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Home / Articles / Entertainment / Music /  Getting on the Dechen Hawk plan
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Thursday, May 26,2011

Getting on the Dechen Hawk plan

Meet a major player in Boulder’s music scene

By P.J. Nutting

He sits alone by the window of The Laughing Goat. A laptop, lunch and red wine are in front of him and conversation with another table happens to his left.

We’re looking for Dechen Hawk as he’s doing all of these things, blending into the surroundings because this is essentially his office, and he’s been here all day. When he’s not booking talent here at the Laughing Goat or Caff Sole, hosting open-mic Mondays at Johnny’s Cigar Bar or haunting Pearl Street Pub sessions, he pursues music nightly through his own performances and private lessons.

It sounds like a daunting and impossible life, but he’s quick to show you how to do it. One impression you get from Hawk is that generosity is not just a courtesy; it’s a business plan.

Sharing myself and what I’m excited about seems to be the type of thing that is both contagious and infectious at the same time,” he tells us with radiant eyes.

Born into a Shambhala Buddhist community and raised with that outlook, his brand of soul music mirrors the values that make him an easily accessible personality: His fans are just as important as his band; life thrives beyond lines of self-preservation; the answer is never further than yourself. More than two decades of musicianship has taught him just a few of these things.

His upcoming show at the Fox is not his first — he nearly sold out the venue in January — and unsurprisingly, he’s excited to promote his band as much as himself.

“I’m basically done with the first leg of what I’m releasing, and I’m excited because it’s finally representing what you will see at this Fox 28th show, this full soul band, this nine-piece soul band,” Hawk says.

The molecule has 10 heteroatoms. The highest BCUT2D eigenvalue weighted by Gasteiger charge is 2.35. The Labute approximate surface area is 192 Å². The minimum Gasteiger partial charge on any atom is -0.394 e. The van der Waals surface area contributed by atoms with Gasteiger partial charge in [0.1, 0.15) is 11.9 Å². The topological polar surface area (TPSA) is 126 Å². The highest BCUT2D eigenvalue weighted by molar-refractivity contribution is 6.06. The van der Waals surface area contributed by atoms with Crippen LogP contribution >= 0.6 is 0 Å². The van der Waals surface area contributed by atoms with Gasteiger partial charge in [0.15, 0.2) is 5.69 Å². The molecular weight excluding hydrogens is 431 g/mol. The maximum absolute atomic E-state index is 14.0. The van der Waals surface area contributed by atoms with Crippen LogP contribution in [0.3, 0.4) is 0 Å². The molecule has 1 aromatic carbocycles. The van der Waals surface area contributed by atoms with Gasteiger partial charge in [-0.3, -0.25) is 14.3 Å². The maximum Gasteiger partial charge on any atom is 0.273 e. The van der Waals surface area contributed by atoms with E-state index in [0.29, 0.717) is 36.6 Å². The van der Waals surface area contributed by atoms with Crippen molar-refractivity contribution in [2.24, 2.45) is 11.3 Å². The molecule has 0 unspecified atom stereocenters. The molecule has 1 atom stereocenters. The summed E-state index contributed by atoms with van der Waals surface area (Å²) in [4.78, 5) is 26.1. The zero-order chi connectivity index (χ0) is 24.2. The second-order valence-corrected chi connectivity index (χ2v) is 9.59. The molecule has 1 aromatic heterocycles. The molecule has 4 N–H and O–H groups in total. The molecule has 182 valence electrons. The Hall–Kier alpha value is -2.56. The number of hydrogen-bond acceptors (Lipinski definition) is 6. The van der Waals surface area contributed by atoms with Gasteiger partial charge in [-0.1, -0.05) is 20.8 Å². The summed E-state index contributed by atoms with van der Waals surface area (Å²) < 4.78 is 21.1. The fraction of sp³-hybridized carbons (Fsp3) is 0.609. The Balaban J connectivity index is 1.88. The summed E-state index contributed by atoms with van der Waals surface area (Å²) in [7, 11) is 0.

Though he has the talent and character to portray the unfalteringly pleasant Mr. Schuester on Glee, he speaks of himself as only one component of the underground Boulder scene and ignores his role in booking much of it. Playing with Boulder friends such as Rogue Sound and Paa Kow’s By All Means Band is just as exciting to him as his name on the marquee.

“You want be part of a scene you can stand behind and feel good about,” he says, “and be like ‘Yeah, this is my music, this is coming out of where I am. It’s just like Seattle blew up.

There’s no reason we can’t do it; it’s just a matter of us working together.”

A multi-instrumentalist who has played all the various instruments of his band since his 1994 Live @ Penny Lane release, Hawk morphed through various stages of Buckley-esque acoustic songwriter, jazz cat and funk trio leader to arrive as the arranger and vocalist of a surprising new soul band.

He studied music at Naropa and traced the history of soul from its gospel roots up to D’Angelo. Reading the works of Howard Thurmon, the history of black authors and why the music was expressing what it did was to fit a missing puzzle piece.

“I knew it was already in me, and I knew that that’s what I needed to express, and I’m also some random white kid born in Austin, Texas,” Hawk says. “So you can get the whole blue-eyed soul thing, and blah blah blah, and I’m like, well you know what, nothing worked but Stevie Wonder to put me to sleep when I was an infant. You can’t deny that that is what’s in my soul, that’s what needs to be expressed from me.”

A lot of his influences come back to Stevie Wonder, a masterful pop songwriter who mastered the powerhouse hook with an uplifting message that’s “repeated like a mantra,” Hawk says, “so you can’t help but become a part of the message as well.”

It’s all in the music, anyway, he tells us. Latching onto social movements from the ’60s, soul music is the quintessential means of expressing love and peace, and even when it’s modern and sexed-up, it’s still about staying together. That is the thing in the music that calls to Hawk, no matter what genre he chooses to embrace next.

“I think we, as artists, pull from all these different areas not because we’re trying to be like someone else, it’s because there’s something in us that’s being called by them to come out,” he says.

When you see it and get the chills, it’s calling to you as well.

“It’s real, it absolutely is, and even if they don’t believe it, I just make it real because I say so!” he says with a genial laugh. “Because that’s all that it is anyways.”

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